Dan Dediu: A Mythological Bestiary

March 26, 2021 / ISCM


Dan Dediu (b. 1967, Brăila) studied composition in Bucharest with Ștefan Niculescu and Dan Constantinescu, and in Vienna with Francis Burt. Various composition and research grants (Herder and A. Berg, Vienna; Ircam, Paris; New Europe College, Bucharest; Wissenschaftskolleg, Berlin; Villa Concordia, Bamberg) played a decisive role in his development as a composer. His more than 150 opuses cover every musical genre: four symphonies and other pieces for orchestra (Narcotic Spaces, Ornaments, Motto-Studies, Frenesia, Mantrana, Grana, Verva, Fever, Atlantis, Levante), six concertos (for saxophone, viola, violin, piano, a triple concerto for flute, clarinet, cello and orchestra), five string quartets, chamber music for various ensembles, music for piano, choral music, electronic music, four operas (Post-fiction, Munchausen, Eve!, A Lost Letter). He has won national and international prizes for composition and performance (Vienna, Dresden, Paris, Berlin, Ludwigshafen, nine Union of Romanian Composers and Musicologists prizes, the Romanian Academy Prize, the Enesco Prize) and has received commissions from various famous festivals, ensembles and musicians. He has been published by Editura Muzicală and Peermusic (Hamburg—New York). He has been the artistic director of International New Music Week (1999, 2001, 2007, 2008, 2016, 2017, 2018, 2019) and the Profile Festival (2004, 2006). Dediu also served as head of the composition department of the National University of Music, Bucharest, and is the artistic director of the Profile Ensemble. Formerly rector of the National University of Music, Bucharest, he is now chairman of the university’s senate. He is an Officer of the “For Education” Order and Chevalier of the Order of Cultural Merit.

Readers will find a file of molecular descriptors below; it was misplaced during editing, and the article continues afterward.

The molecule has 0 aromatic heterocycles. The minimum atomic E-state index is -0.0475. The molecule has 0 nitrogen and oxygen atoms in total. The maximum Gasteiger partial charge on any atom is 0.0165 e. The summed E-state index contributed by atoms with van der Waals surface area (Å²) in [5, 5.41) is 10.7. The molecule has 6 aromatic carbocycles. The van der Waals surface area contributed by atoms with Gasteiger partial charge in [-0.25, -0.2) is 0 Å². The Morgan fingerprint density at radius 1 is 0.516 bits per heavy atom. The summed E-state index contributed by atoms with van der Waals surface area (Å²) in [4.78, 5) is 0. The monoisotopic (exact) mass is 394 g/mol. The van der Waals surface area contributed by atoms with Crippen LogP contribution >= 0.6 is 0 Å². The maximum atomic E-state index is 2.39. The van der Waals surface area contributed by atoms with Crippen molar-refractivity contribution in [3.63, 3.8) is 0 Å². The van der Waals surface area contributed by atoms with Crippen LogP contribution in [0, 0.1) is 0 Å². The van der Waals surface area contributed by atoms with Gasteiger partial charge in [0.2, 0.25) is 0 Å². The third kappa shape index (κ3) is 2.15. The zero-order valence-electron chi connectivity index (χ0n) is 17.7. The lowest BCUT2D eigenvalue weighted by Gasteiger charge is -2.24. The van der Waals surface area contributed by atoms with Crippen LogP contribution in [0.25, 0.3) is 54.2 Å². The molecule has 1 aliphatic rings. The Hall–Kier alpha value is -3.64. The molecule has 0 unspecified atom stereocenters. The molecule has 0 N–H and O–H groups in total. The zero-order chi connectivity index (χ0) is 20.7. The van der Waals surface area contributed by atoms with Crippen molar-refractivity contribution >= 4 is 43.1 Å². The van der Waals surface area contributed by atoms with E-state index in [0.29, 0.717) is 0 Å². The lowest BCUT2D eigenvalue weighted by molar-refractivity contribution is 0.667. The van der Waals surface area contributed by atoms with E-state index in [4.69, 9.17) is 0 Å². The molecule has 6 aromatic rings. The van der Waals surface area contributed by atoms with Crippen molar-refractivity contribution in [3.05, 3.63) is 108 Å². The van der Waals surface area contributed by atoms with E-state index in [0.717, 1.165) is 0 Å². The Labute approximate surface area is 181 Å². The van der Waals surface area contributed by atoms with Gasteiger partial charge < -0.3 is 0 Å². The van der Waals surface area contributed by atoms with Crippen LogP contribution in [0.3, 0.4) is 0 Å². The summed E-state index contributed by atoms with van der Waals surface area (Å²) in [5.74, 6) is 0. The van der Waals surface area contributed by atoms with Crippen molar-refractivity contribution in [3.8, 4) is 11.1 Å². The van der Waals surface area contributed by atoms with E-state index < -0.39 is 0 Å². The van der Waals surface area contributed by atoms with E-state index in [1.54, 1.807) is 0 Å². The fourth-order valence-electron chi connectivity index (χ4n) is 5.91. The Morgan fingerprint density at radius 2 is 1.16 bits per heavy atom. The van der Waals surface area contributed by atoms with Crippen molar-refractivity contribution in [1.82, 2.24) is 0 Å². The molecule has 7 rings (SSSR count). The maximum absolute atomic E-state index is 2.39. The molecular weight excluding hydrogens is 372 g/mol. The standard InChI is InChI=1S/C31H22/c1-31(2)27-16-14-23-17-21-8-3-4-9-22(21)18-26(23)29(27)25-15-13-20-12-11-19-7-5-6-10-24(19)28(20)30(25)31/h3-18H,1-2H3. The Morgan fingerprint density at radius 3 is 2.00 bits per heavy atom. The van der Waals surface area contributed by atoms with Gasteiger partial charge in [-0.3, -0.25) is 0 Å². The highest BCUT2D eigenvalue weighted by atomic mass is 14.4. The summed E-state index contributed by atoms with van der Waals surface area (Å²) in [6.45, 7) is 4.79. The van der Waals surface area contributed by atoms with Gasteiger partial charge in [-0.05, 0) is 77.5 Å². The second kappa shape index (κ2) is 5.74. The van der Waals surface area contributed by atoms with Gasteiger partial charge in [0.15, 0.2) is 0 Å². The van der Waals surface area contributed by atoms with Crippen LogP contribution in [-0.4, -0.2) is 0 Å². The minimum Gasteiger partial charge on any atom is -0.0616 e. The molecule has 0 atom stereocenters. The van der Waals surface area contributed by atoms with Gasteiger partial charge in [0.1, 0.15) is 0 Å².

A Mythological Bestiary for violin and piano, op.133 (2008), is made of six parts: “Griffin,” “Unicorn,” “Mandragora,” “Sphynx,” “Hippogriffin,” and “Dragon.” Six fantastic beings from various European mythologies are musically depicted in an emblematic cycle in which instrumental virtuosity is a defining component. The composer was wagered on creating music of great plasticity and on evoking expressively and in musical gestures certain ontological qualities that define the mythological beings in question. In “Griffin,” the hybrid of lion and eagle is detectible in the multiple instrumental effects. In “Unicorn,” purity and nostalgic nobility are emphasized. “Mandragora” combines the under-earthly pulse of the piano with fragmented melody and sudden twitches of the violin. “Sphynx” presents an unearthly calm in its linear, hypnotic discourse. “Hippogriffin” swings between flight and canter (griffin and horse). And the fires of “Dragon” heat the athmosphere to the point of incandescence.

The performance below features Diana Moş (violin) and Valentina Sandu-Dediu (piano).




The International Society for Contemporary Music (ISCM) is a premier forum for the advancement, dissemination and interchange of new music from around the world. Through ISCM, our members promote contemporary music in all its varied forms, strengthening musical life in their local contexts and making their music and its creators known to world.